Lola De Coster
Design Management & Cultures
Before starting my DPS year, I wrote a piece to reflect on an event byt Second Home Spitafield about the future of work. Conscious that AI is a lingering and worrying concern, I share with you some answers to very legitimate questions:
AI & the Future of Work was an event hosted by Second Home Spitalfield and organized by Studio Zao. The three guest speakers on AI & the future of work were Teresa Kotlicka from People Development Director at Sony Music which gave an enriching outsider point of view and helped non-AI experts get closer to the subject; Iain Wallace as Head of Innovation at ACE UK GOV that had a refreshing view on startups, today’s entrepreneurial culture and its new technological challenges and, Anton Fishman, HR and tech start-up advisor which thanks to his teaching experience, created an accessible space for debates and reflections. The event was introduced by the panel’s host, a collaborator from City.AI about artificial intelligence and its current statistics and its position in society.
So what is the place and space of AI in a world with constantly growing and aging demographics? With challenges such as environmental collapse and an increasing technology dependent upcoming generations?
Statistics have shown that by 2025, 52% of the world’s labor will be replaced by machines and algorithms. However, 72% of people believe that AI will be incapable of fully replacing humans. On this, Anton Fishman adds that the scale and panic around AI is widely misinterpreted. People tend to believe in the myth of machines taking over the world, leaving humans useless; they are too concerned about progress without really thinking about its deeper meaning. Fishman reassures us that in fact, machine learning is still at its early stages and that compared to humans, artificial intelligence has the only capability of a worm our of outmost a mouse. He insists that AI taking overcoming close to human capacity is as far away as us populating Mars. Yes, machines can replace human tasks but we must not forget that humans have jobs that can vary in complexity, emotional intelligence and the number of tasks required to complete it.
But what if a job can be separated in chunks of multiple tasks, would it then be replaced by a bunch of different machines? For Theresa, this question seemed abstract: what kind of job would be completely replaced by machines?
According to her, jobs also include empathy, collaborations between people, and are part of networks of systems and people; a machine would never be able to replace this completely. Fishman finds that this depends on the level of the task. In accounting and law, for example, tasks like finding the right document and that took ages are now being found by AI which is saving a tremendous amount of time but also at the loss of jobs mostly of people in junior levels that were given the task in the first place. Other jobs on the contrary such as those in healthcare can still rely on AI for help but have still a high bonding, relation-and empathy oriented core, which can hardly be replaced by machine learning.
On another note, Theresa adds that a healthier vision on the topic is to focus on what empowers humans rather than what technology is replacing. In her opinion, one of our advantages is the fact that we can give meaning to the world around us whereas AI can hardly make sense of the multitude of tasks it is preoccupied with. If robots are going to replace unfulfilling tasks this should be seen as something that would give us more time to focus on other pressing issues that require human capacity; AI is not replacing us but enriching humanity. So what do jobs with a meaning look like? Kotlicka’s answer was not that straightforward but it comes down to jobs where human interaction and connections are at their highest. This is supported by Iain Wallace, which points out that in the list of the 10 jobs for the future were those of storyteller, chief network/communication officer, and teaching.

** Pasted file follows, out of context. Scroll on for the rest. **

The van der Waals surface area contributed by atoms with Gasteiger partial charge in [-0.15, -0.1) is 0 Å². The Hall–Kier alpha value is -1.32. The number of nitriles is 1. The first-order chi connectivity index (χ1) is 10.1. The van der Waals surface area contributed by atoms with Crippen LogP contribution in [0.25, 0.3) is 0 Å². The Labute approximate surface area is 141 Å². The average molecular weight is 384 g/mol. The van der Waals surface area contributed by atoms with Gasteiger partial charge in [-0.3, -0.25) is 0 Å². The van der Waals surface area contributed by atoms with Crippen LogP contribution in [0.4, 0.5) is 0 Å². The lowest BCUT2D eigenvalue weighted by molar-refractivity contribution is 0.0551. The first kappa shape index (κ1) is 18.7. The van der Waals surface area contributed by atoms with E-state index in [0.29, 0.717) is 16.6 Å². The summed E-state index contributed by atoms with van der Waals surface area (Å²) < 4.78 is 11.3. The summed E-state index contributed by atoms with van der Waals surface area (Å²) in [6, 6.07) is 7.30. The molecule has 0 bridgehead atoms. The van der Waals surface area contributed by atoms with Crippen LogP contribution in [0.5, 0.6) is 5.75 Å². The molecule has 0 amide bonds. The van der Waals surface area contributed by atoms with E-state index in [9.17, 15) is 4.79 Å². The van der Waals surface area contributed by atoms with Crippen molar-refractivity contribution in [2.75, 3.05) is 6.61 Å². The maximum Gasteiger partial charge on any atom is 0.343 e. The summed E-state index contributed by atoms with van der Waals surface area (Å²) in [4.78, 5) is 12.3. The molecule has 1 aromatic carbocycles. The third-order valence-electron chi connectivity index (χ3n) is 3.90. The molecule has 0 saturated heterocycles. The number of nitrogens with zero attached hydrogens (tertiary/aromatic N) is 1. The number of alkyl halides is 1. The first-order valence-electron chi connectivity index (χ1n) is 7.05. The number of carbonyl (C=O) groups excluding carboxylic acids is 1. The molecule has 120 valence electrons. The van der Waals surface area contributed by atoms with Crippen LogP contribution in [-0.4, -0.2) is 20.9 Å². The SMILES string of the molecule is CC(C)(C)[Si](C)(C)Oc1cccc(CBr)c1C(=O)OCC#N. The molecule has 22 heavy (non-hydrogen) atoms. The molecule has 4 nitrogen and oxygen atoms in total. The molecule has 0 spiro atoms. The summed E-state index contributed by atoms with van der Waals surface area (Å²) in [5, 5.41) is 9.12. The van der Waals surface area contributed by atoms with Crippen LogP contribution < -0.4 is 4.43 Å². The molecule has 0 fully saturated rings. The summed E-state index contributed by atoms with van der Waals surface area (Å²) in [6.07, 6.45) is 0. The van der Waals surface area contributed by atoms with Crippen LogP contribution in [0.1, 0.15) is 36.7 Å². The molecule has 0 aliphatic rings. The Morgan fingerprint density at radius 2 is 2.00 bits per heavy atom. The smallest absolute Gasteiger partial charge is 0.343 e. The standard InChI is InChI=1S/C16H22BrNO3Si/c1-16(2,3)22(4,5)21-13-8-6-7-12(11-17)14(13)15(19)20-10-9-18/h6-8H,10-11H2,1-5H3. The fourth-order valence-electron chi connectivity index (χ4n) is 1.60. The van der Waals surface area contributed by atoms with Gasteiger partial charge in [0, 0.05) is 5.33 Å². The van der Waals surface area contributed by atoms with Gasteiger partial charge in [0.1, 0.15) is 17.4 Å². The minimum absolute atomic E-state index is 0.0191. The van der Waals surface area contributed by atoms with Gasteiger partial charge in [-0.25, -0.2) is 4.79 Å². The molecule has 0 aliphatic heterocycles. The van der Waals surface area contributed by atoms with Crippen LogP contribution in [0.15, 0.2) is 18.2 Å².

What about those who will be replaced by machines in 5 years? Is there enough time for them to learn new skills and adapt to their changing lives? Are we actually challenging ourselves enough while facing AI?
As an entrepreneur and head of innovation himself, Wallace gives us examples of corporations that actively organizes programs to coach, train and raise awareness on the issue aimed at employees that would be most affected by the (r)evolution. On a bigger scale, Finland has created a free program available for its citizens to use in order to learn about machine learning. On our ability to take on the challenge against AI he finds the answer in his own definition of philosophy of entrepreneurship: entrepreneurship is about constantly challenging the status quo and retaliation against society. AI is just the next challenge or the new commodity to tackle.
To conclude, this panel insists that there is no need to be worried about AI, but rather to look at it as an opportunity to move forward and reinvent ourselves. After all, the best examples of what AI might do to our jobs are found in the design field. With new programs and tools, design has gone through a huge technological evolution years ago. It came with its challenges and losses, and definitely, not everyone managed to keep up with the change, but willing or not there is a credit to be given as without this evolution design would not have been as innovative and relevant as today. AI gave design the opportunity to go beyond arts and crafts and to explore design thinking, creative problem solving and branding as a strategy. If in Fishman’s opinion designers are the ones that are the less worried about robots and algorithms taking over, is because they ended up embracing it and they realized that the only thing that changed are the tools they used.